Analysis of the Little Mermaid

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The Little Mermaid Analysis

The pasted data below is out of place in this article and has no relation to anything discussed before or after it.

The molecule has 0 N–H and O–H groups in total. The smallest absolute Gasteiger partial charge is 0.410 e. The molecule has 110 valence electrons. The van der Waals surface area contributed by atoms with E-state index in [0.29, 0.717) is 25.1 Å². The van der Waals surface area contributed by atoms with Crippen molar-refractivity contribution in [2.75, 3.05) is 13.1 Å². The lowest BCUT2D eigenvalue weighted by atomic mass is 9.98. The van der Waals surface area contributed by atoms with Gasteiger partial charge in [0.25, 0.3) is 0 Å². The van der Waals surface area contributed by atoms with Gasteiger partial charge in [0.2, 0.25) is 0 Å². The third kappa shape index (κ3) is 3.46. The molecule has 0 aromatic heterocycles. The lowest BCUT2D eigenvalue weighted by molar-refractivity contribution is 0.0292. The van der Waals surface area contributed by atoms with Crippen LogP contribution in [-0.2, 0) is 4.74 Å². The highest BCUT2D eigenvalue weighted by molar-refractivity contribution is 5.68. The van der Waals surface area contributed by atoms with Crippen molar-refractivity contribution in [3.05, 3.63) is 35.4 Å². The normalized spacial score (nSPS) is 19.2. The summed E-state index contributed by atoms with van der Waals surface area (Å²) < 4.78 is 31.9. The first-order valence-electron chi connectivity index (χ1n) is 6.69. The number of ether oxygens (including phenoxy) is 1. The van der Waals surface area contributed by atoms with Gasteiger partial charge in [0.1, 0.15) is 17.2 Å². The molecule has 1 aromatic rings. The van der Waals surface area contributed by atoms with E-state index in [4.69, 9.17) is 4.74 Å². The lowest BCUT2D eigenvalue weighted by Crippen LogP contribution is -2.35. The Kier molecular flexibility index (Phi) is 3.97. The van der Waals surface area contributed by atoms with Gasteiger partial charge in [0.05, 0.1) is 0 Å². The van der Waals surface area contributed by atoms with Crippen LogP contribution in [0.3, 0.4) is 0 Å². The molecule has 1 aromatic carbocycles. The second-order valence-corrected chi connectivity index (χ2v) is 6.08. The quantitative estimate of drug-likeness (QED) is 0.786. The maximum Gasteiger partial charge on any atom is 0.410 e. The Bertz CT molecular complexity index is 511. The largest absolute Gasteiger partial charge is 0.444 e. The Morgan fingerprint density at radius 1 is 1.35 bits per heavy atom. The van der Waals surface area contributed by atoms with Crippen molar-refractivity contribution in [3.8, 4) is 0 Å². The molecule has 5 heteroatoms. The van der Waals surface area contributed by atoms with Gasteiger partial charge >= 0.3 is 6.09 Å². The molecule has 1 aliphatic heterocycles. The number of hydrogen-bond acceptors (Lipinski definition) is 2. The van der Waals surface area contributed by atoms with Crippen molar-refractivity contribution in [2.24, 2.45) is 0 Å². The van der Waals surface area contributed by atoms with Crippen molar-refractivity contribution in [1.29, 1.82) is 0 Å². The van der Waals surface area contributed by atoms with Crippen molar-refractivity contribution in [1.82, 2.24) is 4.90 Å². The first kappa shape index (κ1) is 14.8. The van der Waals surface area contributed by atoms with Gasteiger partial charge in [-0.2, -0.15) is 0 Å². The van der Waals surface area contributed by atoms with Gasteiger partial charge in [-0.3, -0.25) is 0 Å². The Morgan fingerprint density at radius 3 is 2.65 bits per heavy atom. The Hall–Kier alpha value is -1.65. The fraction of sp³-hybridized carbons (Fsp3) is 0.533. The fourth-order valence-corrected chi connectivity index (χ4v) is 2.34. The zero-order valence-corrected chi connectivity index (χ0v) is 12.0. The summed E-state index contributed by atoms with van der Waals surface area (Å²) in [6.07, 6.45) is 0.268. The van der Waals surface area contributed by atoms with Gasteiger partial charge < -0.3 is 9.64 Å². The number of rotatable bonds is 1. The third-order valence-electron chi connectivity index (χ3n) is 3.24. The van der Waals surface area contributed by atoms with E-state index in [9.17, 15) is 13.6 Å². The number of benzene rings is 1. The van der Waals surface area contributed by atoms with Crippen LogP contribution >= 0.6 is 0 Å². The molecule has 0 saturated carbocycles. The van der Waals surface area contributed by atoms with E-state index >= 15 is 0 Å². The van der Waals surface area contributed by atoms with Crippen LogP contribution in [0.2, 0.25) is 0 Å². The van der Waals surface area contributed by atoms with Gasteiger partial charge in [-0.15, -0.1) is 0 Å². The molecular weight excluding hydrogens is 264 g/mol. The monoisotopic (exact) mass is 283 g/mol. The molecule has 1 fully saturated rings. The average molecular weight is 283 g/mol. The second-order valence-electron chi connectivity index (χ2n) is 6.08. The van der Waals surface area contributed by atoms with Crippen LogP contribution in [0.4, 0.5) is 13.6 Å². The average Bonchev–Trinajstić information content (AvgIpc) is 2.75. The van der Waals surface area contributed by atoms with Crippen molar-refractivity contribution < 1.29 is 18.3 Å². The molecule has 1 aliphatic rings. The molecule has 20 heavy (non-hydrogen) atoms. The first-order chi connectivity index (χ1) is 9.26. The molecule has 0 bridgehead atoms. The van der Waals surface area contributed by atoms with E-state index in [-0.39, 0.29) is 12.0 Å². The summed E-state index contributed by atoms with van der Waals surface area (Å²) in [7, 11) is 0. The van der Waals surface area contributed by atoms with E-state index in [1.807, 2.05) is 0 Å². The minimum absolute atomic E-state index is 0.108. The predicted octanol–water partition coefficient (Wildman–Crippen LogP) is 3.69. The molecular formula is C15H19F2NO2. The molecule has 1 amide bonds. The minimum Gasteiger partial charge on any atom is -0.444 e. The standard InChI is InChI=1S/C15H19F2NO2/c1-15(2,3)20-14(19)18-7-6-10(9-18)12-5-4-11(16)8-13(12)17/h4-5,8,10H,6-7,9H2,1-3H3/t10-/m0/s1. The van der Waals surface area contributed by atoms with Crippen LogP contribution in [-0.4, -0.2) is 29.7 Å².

The Little Mermaid is an example of how woman were seen in society. In the fairy tale, women are characterized by appearance rather than personality by both men and women. The little mermaid mentions “But if you take my voice, what shall I have left?” (Anderson 226). In this quote, the little mermaid believes that she cannot just be herself to win the prince’s heart. The prince also looks at women the same way because of how he talks to the little mermaid. He asks her, “You’ve no fear of the sea, have you, my dumb child?” (Anderson 229). He treats her as if she is still a small child just because she cannot speak. The tone helps shape the whole story into a feminist piece. Anderson relays the moral of the story for women in a cautionary tone to make them realize the message that is being said. The little mermaid gave up everything for the prince, and in the end, she paid a terrible price for it. Hans Christian Anderson’s writes her story The Little Mermaid in a cautionary tone with the usage of imagery and characterization to symbolize a feminist work of literature. The little mermaid’s grandmother demonstrates how appearance rules over personality. In the story, they characterized women in such a way that good looks are everything. When the little mermaid asked if the humans liked mermaids, the grandmother said, “They very thing that’s so beautiful here in the sea, your fish’s tail, seems ugly to people on the earth; they know so little about it that they have to have two clumsy supports called legs, in order to look nice” (Anderson 224). In this quote, the grandmother negatively characterizes mermaids as ugly. She, being old and wise, still believes that personality will not change the way humans think of mermaids. It is not only the men who think this way; it is also the women and girls whose viewpoints revolve around this fact too. Women are characterized by their beauty in The Little Mermaid which leads to how the story gives a cautionary tone towards the reader. The tone of the story is cautious to make women understand the meaning behind the text. When the little mermaid went to the sea witch to be changed into a human, she told her, “How stupid of you! Still, you shall have your way, and it’ll bring you into misfortune, my lovely Princess” (Anderson 226). The sea witch had already warned the little mermaid even before she made the potion that it would not go as she planned. The little mermaid, being young and foolish about love, did what she believed was right. The tone here spoken by the sea witch gives caution towards the mermaid. Anderson uses the witch as a way to portray to the reader how it is easy to make mistakes in the matter of love. This example is given when the witch informs her that, “… and if you don’t win the Prince’s love, so that he forgets father and mother for you and always has you in his thoughts and lets the priest join your hands together to be man and wife, they you won’t get an immortal soul” (Anderson 226). The author uses a reproving tone to demonstrate to the reader how the little mermaid is foolish, carried away in her childish dreams. Anderson characterizes the sea witch in such a way that her dialogues warn women to be careful when it comes to sacrificing themselves for anyone. The imagery used to describe how lovely the mermaid is portrays what the prince wanted as a wife. When the prince found her on the shore and took her in as one of his own people, he took care of and adored her, but he would not marry her because she could not speak. She did not have the lovely voice that she had when she rescued the prince. He states, “She was the only one I could ever love in this world, but you are so like her that you almost take the place of her image in my heart” (Anderson 229). Hearing and seeing are two of the senses that is imagery which is used to illustrate a woman's beauty. The prince was against the thought of marrying someone...
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